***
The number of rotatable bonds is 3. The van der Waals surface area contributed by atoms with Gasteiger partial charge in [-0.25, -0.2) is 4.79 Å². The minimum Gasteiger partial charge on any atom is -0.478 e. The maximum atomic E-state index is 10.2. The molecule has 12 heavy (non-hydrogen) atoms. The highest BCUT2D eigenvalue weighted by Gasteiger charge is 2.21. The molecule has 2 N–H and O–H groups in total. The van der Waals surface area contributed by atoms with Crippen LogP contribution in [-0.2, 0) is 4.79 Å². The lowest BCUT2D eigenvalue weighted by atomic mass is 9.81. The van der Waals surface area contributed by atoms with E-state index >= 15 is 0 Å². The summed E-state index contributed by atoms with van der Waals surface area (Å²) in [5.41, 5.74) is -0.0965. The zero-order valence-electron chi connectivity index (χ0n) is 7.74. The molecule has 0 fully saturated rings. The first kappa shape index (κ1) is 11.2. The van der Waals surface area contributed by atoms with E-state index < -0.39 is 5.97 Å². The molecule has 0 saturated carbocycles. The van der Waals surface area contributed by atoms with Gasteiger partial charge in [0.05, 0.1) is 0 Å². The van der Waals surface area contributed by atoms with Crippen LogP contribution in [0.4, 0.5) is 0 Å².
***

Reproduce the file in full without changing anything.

The number of rotatable bonds is 3. The van der Waals surface area contributed by atoms with Gasteiger partial charge in [-0.25, -0.2) is 4.79 Å². The minimum Gasteiger partial charge on any atom is -0.478 e. The maximum atomic E-state index is 10.2. The molecule has 12 heavy (non-hydrogen) atoms. The highest BCUT2D eigenvalue weighted by Gasteiger charge is 2.21. The molecule has 2 N–H and O–H groups in total. The van der Waals surface area contributed by atoms with Crippen LogP contribution in [-0.2, 0) is 4.79 Å². The lowest BCUT2D eigenvalue weighted by atomic mass is 9.81. The van der Waals surface area contributed by atoms with E-state index >= 15 is 0 Å². The summed E-state index contributed by atoms with van der Waals surface area (Å²) in [5.41, 5.74) is -0.0965. The zero-order valence-electron chi connectivity index (χ0n) is 7.74. The molecule has 0 fully saturated rings. The first kappa shape index (κ1) is 11.2. The van der Waals surface area contributed by atoms with E-state index < -0.39 is 5.97 Å². The molecule has 0 saturated carbocycles. The van der Waals surface area contributed by atoms with Gasteiger partial charge in [0.05, 0.1) is 0 Å². The van der Waals surface area contributed by atoms with Crippen LogP contribution in [0.4, 0.5) is 0 Å².